"I might be an alien!" Gus blurted out, because yes, of course that's what would come out, not "Hello, my name is Gus," or something else slightly sane, like "I'm really not crying! Really!"

The boy glanced over at him sharply. "What?"

There was a moment where they just stared at each other, and Gus fought the urge once again to just throw his naked man lunchbox and run. Then the other boy started shaking--getting into his attack position? -- but this time the kid was laughing, and then smirking and then he jumped up from the curb with a bounce.

"I'm Shawn," the boy said as he slung his own backpack (with Optimus Prime on it, Gus noted enviously) over his shoulder. "Your hands okay? You live around here?

Gus marginally relaxed, muscles uncoiling, and here we go, it was all was in his reach. Round Two. He offered a tentative, "Yeah. And yeah, you know, I'm just up the street. I got ditched, and there're these cookies and a comic, see, could you--"

Shawn popped some gum in his mouth while Gus prattled on, and chewed thoughtfully before he said, "Ok," right in the middle of Gus' spiel. Then: "Wanna be friends?"

Gus, however, was still trying to tell about the cookies, made with chocolate, and sometimes little candy sprinkles, red and blue and soft from the oven, and by the time his brain caught up with his mouth, it was too late, he'd nodded, he'd sealed the deal.

But Gus had priorities, he had goals, and he wouldn't let a little thing like a sudden friendship with an absolute stranger get in the way of his cookie and comic quest.

So they started walking, and now Shawn was looking a little happier and a little hopeful, but his eyes were still red and Gus got that awful feeling again of helplessness. Surely, he would be able to think of something friend-like to say.

"So—" and Gus was screwing this up, stupid stupid alien heritage, "are you okay?"

The street had some yellowed leaves in it, the closest to a fall Santa Barbara would get, and Shawn kicked a few down the street as they walked before replying, "Yeah. My mom, and school and well—my dad is just—you know parents."

Gus nodded in what he hoped was a friendly manner.

They walked a few more steps and this was awkward, so awkward, before Gus finally said, "I don't think—I'm not an alien, you know. I'm Gus."

"Too bad." Shawn stomped on some leaves in a haphazard pattern that only he could recognize. "Aliens are awesome. Are you sure your hands are fine? You wanna go ride bikes off a ramp?"

"I --Wait, you have a bike ramp?" Gus replied jealously, slightly startled by the changes in conversation.

"Nope. You know how to make one?" The crunching of leaves punctuated Shawn's every word, and he was doing a crazy Super Boy look, the kind that made Gus' self-preservation instincts go, "Uh, hello, danger." This didn't bother Gus as much as it should have, considering he had only been in Santa Barbara one month and had known this kid for only 5 minutes and suddenly he had a friend, and was possibly losing his mind.

"No," he replied, and the other boy looked momentarily crestfallen before shrugging his shoulders, moving up the street at a quicker pace. So Shawn was a little weird. Okay, a lot of weird.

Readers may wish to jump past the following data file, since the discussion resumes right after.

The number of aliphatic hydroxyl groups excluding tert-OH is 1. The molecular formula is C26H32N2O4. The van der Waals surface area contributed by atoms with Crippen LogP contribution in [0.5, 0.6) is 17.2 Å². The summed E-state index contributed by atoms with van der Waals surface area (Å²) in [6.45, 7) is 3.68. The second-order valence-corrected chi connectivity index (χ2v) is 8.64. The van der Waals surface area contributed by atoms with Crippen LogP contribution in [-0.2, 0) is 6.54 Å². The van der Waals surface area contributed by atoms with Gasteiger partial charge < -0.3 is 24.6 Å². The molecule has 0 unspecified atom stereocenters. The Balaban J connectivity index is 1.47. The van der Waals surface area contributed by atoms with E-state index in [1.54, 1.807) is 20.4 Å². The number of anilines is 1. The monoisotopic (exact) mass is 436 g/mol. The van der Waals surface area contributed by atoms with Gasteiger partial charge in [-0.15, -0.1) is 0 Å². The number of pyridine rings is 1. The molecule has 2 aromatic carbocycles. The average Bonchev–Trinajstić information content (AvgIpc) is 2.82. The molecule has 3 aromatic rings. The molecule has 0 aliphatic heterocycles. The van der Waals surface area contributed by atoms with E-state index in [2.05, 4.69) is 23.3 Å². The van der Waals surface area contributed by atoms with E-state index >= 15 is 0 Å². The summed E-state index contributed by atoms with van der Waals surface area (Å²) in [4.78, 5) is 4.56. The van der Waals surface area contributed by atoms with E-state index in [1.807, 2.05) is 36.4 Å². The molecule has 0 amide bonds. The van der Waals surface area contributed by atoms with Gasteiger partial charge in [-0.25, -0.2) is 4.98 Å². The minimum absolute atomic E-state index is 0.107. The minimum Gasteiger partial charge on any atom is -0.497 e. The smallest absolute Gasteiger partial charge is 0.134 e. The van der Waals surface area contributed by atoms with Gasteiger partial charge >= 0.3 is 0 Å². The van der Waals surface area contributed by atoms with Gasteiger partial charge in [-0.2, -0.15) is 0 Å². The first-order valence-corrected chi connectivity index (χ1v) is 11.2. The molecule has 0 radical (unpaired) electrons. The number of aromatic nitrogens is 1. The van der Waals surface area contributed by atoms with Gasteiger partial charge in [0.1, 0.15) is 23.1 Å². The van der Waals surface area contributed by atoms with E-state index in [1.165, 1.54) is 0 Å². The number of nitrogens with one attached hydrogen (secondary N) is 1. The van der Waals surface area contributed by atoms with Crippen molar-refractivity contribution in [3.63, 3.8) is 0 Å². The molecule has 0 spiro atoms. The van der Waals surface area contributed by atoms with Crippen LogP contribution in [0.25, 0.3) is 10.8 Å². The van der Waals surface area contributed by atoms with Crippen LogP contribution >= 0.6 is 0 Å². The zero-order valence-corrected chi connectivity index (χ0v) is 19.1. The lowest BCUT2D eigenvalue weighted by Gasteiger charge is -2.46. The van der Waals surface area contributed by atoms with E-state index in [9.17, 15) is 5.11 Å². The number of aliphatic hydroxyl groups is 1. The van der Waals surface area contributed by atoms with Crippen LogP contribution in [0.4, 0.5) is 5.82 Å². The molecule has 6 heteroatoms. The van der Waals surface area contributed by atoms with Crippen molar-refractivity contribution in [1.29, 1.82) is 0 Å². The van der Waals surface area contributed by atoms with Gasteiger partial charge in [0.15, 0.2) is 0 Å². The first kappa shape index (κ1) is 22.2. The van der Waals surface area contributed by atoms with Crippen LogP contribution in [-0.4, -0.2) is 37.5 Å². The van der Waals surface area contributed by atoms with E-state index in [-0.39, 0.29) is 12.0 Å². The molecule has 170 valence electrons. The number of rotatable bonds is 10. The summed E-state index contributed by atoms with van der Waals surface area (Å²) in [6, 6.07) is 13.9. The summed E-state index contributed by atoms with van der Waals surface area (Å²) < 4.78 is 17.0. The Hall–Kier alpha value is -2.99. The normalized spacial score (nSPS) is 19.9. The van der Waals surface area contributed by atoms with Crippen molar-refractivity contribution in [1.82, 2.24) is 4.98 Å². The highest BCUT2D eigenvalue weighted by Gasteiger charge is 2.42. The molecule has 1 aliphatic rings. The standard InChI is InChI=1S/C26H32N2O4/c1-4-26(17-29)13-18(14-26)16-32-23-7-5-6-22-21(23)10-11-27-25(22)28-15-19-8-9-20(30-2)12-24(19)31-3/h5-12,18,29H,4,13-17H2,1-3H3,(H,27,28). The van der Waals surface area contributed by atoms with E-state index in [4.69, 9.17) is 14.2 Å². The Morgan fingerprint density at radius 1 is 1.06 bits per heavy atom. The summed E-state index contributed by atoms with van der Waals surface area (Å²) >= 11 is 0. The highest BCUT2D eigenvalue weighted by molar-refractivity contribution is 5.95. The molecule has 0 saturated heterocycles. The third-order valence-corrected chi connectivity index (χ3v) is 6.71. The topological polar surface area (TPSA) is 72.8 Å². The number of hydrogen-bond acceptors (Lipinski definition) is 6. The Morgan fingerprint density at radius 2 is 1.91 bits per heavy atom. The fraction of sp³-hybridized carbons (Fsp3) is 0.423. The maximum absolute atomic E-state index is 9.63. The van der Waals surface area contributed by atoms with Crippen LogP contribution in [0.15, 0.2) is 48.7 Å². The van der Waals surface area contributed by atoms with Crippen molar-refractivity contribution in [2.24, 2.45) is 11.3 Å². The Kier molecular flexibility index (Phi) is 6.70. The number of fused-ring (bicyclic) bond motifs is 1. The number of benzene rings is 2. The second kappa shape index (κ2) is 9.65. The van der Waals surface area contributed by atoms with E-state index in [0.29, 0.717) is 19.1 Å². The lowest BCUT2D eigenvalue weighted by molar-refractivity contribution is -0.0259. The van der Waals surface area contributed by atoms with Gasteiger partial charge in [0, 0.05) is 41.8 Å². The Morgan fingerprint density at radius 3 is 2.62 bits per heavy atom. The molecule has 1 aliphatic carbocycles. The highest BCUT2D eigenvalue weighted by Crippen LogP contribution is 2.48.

But honestly, Gus was weird too.

And he knew, he knew, he probably could build a ramp. He could go get a book and hard hats and he probably could find some planks in the garage.

Plus, Shawn said he thought aliens were cool right? So maybe after, Gus could be an alien, and so could Shawn, and they could plan an invasion, and it would be a really awesome invasion, full of spaceships and laser beams and Optimus Prime (and He-Man, but he wasn't telling Shawn that yet.) This had the potential to be seriously cool.

Shawn was about halfway down the street now, still smashing leaves in his own personal pattern, and Gus watched him go, weighing his options. On the one side, there was Shawn, Shawn who had seen him (hypothetically) cry and who wanted to build a potentially dangerous, life-threatening, rickety, dirt-and-bacteria-ridden device that no one in their right mind would actually use and that would probably collapse before a wheel even touched it.

On the other side, there was…well, not that. Gus could go home and read a comic book that he could already guess the ending of, and then later eat dinner and coordinate his dad's ties with his suits. (How many times had he told the man, no stripes with plaids.) Maybe look at that pottery kit his mom got him.

In the end, it wasn't even really a question.

"Shawn!" He cried as he ran to catch up. His mind was whirling-- he should probably stop and think this through more, but this was all so bizarre he figured that would only confuse things. He sprinted up the road, snagging Shawn by the shirtsleeve. The other boy turned around sharply, but Gus just grinned and said, " You know, I bet we could do it anyway."

" Yeah?" Shawn asked suspiciously. Gus nodded.

."Dude!" Shawn smiled widely, a sudden gust of wind swirling the leaves around him like a mad scientist. Gus again began to wonder just what exactly he had gotten himself into and where the first-aid kit was, but then Shawn started dragging him up the road, saying "Let's go, let's go! Just we have to promise one thing--"

"No mention of the crying ever, ever, again," Gus said. "No problem. Promise."